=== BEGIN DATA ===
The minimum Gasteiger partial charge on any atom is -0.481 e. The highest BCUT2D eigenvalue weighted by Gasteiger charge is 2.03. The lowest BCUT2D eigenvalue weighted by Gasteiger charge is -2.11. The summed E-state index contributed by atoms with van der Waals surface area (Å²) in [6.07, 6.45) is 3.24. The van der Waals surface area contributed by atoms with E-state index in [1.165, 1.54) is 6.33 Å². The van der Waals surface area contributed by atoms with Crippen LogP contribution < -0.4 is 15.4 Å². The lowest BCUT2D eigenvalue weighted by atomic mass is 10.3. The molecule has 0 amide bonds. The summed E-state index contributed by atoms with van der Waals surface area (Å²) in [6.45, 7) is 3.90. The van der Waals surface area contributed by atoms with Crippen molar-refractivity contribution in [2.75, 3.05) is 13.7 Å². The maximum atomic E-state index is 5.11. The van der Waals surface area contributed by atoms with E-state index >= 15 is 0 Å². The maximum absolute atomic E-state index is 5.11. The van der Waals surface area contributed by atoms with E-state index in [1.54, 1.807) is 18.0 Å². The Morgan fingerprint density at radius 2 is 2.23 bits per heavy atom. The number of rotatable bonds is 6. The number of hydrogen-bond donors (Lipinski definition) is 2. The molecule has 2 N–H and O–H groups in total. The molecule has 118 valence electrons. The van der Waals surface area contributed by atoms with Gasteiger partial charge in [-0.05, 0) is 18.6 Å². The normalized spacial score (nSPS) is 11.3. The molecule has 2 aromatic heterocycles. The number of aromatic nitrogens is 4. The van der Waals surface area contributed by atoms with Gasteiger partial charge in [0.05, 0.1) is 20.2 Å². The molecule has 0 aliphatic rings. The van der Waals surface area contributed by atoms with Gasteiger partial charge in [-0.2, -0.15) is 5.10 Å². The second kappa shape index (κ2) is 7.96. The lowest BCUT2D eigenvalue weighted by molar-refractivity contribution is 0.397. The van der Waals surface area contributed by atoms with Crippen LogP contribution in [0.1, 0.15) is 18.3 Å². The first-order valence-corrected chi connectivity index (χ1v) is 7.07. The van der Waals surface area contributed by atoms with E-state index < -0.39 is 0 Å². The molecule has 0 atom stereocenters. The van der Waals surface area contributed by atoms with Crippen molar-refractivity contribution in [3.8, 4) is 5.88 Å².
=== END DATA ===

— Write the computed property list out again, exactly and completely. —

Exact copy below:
The minimum Gasteiger partial charge on any atom is -0.481 e. The highest BCUT2D eigenvalue weighted by Gasteiger charge is 2.03. The lowest BCUT2D eigenvalue weighted by Gasteiger charge is -2.11. The summed E-state index contributed by atoms with van der Waals surface area (Å²) in [6.07, 6.45) is 3.24. The van der Waals surface area contributed by atoms with E-state index in [1.165, 1.54) is 6.33 Å². The van der Waals surface area contributed by atoms with Crippen LogP contribution < -0.4 is 15.4 Å². The lowest BCUT2D eigenvalue weighted by atomic mass is 10.3. The molecule has 0 amide bonds. The summed E-state index contributed by atoms with van der Waals surface area (Å²) in [6.45, 7) is 3.90. The van der Waals surface area contributed by atoms with Crippen molar-refractivity contribution in [2.75, 3.05) is 13.7 Å². The maximum atomic E-state index is 5.11. The van der Waals surface area contributed by atoms with E-state index >= 15 is 0 Å². The maximum absolute atomic E-state index is 5.11. The van der Waals surface area contributed by atoms with E-state index in [1.54, 1.807) is 18.0 Å². The Morgan fingerprint density at radius 2 is 2.23 bits per heavy atom. The number of rotatable bonds is 6. The number of hydrogen-bond donors (Lipinski definition) is 2. The molecule has 2 N–H and O–H groups in total. The molecule has 118 valence electrons. The van der Waals surface area contributed by atoms with Gasteiger partial charge in [-0.05, 0) is 18.6 Å². The normalized spacial score (nSPS) is 11.3. The molecule has 2 aromatic heterocycles. The number of aromatic nitrogens is 4. The van der Waals surface area contributed by atoms with Gasteiger partial charge in [0.05, 0.1) is 20.2 Å². The molecule has 0 aliphatic rings. The van der Waals surface area contributed by atoms with Gasteiger partial charge in [-0.2, -0.15) is 5.10 Å². The second kappa shape index (κ2) is 7.96. The lowest BCUT2D eigenvalue weighted by molar-refractivity contribution is 0.397. The van der Waals surface area contributed by atoms with Crippen LogP contribution in [0.1, 0.15) is 18.3 Å². The first-order valence-corrected chi connectivity index (χ1v) is 7.07. The van der Waals surface area contributed by atoms with E-state index < -0.39 is 0 Å². The molecule has 0 atom stereocenters. The van der Waals surface area contributed by atoms with Crippen molar-refractivity contribution in [3.8, 4) is 5.88 Å².